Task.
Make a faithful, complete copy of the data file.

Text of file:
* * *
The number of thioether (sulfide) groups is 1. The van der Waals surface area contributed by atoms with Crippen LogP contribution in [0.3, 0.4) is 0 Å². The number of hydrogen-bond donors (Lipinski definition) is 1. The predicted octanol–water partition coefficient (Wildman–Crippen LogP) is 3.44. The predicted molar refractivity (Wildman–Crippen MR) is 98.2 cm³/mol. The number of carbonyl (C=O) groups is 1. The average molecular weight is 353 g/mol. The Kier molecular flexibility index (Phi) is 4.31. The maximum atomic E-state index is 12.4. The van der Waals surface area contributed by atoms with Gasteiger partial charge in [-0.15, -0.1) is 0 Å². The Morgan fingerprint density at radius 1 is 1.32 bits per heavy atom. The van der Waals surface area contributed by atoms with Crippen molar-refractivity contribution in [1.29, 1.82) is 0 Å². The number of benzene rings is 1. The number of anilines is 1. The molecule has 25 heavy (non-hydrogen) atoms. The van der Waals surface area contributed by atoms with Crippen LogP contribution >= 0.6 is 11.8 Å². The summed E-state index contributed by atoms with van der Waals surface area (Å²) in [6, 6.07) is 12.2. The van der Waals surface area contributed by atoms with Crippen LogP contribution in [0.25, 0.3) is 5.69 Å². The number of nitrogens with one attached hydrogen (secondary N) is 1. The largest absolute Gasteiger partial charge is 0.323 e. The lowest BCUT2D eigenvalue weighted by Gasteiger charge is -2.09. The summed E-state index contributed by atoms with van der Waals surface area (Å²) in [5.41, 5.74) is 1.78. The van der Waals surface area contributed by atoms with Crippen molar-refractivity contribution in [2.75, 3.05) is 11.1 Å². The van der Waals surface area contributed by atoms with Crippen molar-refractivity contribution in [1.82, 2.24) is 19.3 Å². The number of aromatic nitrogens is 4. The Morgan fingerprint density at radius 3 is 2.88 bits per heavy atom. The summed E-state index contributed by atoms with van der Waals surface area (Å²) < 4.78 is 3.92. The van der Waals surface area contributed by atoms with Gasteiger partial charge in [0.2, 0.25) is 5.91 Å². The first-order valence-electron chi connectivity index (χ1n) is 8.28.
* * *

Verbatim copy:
The number of thioether (sulfide) groups is 1. The van der Waals surface area contributed by atoms with Crippen LogP contribution in [0.3, 0.4) is 0 Å². The number of hydrogen-bond donors (Lipinski definition) is 1. The predicted octanol–water partition coefficient (Wildman–Crippen LogP) is 3.44. The predicted molar refractivity (Wildman–Crippen MR) is 98.2 cm³/mol. The number of carbonyl (C=O) groups is 1. The average molecular weight is 353 g/mol. The Kier molecular flexibility index (Phi) is 4.31. The maximum atomic E-state index is 12.4. The van der Waals surface area contributed by atoms with Gasteiger partial charge in [-0.15, -0.1) is 0 Å². The Morgan fingerprint density at radius 1 is 1.32 bits per heavy atom. The van der Waals surface area contributed by atoms with Crippen molar-refractivity contribution in [1.29, 1.82) is 0 Å². The number of benzene rings is 1. The number of anilines is 1. The molecule has 25 heavy (non-hydrogen) atoms. The van der Waals surface area contributed by atoms with Crippen LogP contribution >= 0.6 is 11.8 Å². The summed E-state index contributed by atoms with van der Waals surface area (Å²) in [6, 6.07) is 12.2. The van der Waals surface area contributed by atoms with Crippen LogP contribution in [0.25, 0.3) is 5.69 Å². The number of nitrogens with one attached hydrogen (secondary N) is 1. The largest absolute Gasteiger partial charge is 0.323 e. The lowest BCUT2D eigenvalue weighted by Gasteiger charge is -2.09. The summed E-state index contributed by atoms with van der Waals surface area (Å²) in [5.41, 5.74) is 1.78. The van der Waals surface area contributed by atoms with Crippen molar-refractivity contribution in [2.75, 3.05) is 11.1 Å². The van der Waals surface area contributed by atoms with Crippen molar-refractivity contribution in [1.82, 2.24) is 19.3 Å². The number of aromatic nitrogens is 4. The Morgan fingerprint density at radius 3 is 2.88 bits per heavy atom. The summed E-state index contributed by atoms with van der Waals surface area (Å²) < 4.78 is 3.92. The van der Waals surface area contributed by atoms with Gasteiger partial charge in [0.2, 0.25) is 5.91 Å². The first-order valence-electron chi connectivity index (χ1n) is 8.28.